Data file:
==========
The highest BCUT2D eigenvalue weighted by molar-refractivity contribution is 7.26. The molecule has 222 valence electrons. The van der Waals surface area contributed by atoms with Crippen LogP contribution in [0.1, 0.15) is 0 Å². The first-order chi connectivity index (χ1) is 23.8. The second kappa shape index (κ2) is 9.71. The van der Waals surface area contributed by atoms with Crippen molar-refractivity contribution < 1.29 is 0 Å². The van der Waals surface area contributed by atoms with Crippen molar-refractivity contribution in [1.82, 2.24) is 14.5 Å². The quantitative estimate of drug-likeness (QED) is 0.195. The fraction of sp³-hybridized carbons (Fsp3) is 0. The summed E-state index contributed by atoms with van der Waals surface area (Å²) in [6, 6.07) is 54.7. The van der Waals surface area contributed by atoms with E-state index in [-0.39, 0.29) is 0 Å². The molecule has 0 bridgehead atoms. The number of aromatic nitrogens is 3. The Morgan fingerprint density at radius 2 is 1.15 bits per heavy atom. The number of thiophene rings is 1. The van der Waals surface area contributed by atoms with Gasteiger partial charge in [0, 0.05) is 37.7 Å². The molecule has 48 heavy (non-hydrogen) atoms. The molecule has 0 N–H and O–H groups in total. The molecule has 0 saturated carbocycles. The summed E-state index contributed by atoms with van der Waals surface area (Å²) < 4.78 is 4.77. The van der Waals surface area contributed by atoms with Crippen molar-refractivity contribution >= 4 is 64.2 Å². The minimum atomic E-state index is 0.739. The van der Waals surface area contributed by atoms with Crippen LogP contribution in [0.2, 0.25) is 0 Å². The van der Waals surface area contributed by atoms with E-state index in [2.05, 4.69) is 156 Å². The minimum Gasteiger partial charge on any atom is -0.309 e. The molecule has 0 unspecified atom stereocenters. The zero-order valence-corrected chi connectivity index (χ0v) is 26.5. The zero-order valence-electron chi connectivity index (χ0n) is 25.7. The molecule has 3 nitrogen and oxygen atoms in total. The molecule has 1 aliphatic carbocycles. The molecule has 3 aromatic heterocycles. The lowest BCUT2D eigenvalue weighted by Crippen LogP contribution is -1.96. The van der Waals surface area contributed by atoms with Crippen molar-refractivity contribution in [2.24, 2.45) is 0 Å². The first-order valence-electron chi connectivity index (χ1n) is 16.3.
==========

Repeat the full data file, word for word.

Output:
The highest BCUT2D eigenvalue weighted by molar-refractivity contribution is 7.26. The molecule has 222 valence electrons. The van der Waals surface area contributed by atoms with Crippen LogP contribution in [0.1, 0.15) is 0 Å². The first-order chi connectivity index (χ1) is 23.8. The second kappa shape index (κ2) is 9.71. The van der Waals surface area contributed by atoms with Crippen molar-refractivity contribution < 1.29 is 0 Å². The van der Waals surface area contributed by atoms with Crippen molar-refractivity contribution in [1.82, 2.24) is 14.5 Å². The quantitative estimate of drug-likeness (QED) is 0.195. The fraction of sp³-hybridized carbons (Fsp3) is 0. The summed E-state index contributed by atoms with van der Waals surface area (Å²) in [6, 6.07) is 54.7. The van der Waals surface area contributed by atoms with E-state index in [-0.39, 0.29) is 0 Å². The molecule has 0 bridgehead atoms. The number of aromatic nitrogens is 3. The Morgan fingerprint density at radius 2 is 1.15 bits per heavy atom. The number of thiophene rings is 1. The van der Waals surface area contributed by atoms with Gasteiger partial charge in [0, 0.05) is 37.7 Å². The molecule has 48 heavy (non-hydrogen) atoms. The molecule has 0 N–H and O–H groups in total. The molecule has 0 saturated carbocycles. The summed E-state index contributed by atoms with van der Waals surface area (Å²) < 4.78 is 4.77. The van der Waals surface area contributed by atoms with Crippen molar-refractivity contribution >= 4 is 64.2 Å². The minimum atomic E-state index is 0.739. The van der Waals surface area contributed by atoms with Crippen LogP contribution in [0.2, 0.25) is 0 Å². The van der Waals surface area contributed by atoms with E-state index in [2.05, 4.69) is 156 Å². The minimum Gasteiger partial charge on any atom is -0.309 e. The molecule has 0 unspecified atom stereocenters. The zero-order valence-corrected chi connectivity index (χ0v) is 26.5. The zero-order valence-electron chi connectivity index (χ0n) is 25.7. The molecule has 3 nitrogen and oxygen atoms in total. The molecule has 1 aliphatic carbocycles. The molecule has 3 aromatic heterocycles. The lowest BCUT2D eigenvalue weighted by Crippen LogP contribution is -1.96. The van der Waals surface area contributed by atoms with Crippen molar-refractivity contribution in [2.24, 2.45) is 0 Å². The first-order valence-electron chi connectivity index (χ1n) is 16.3.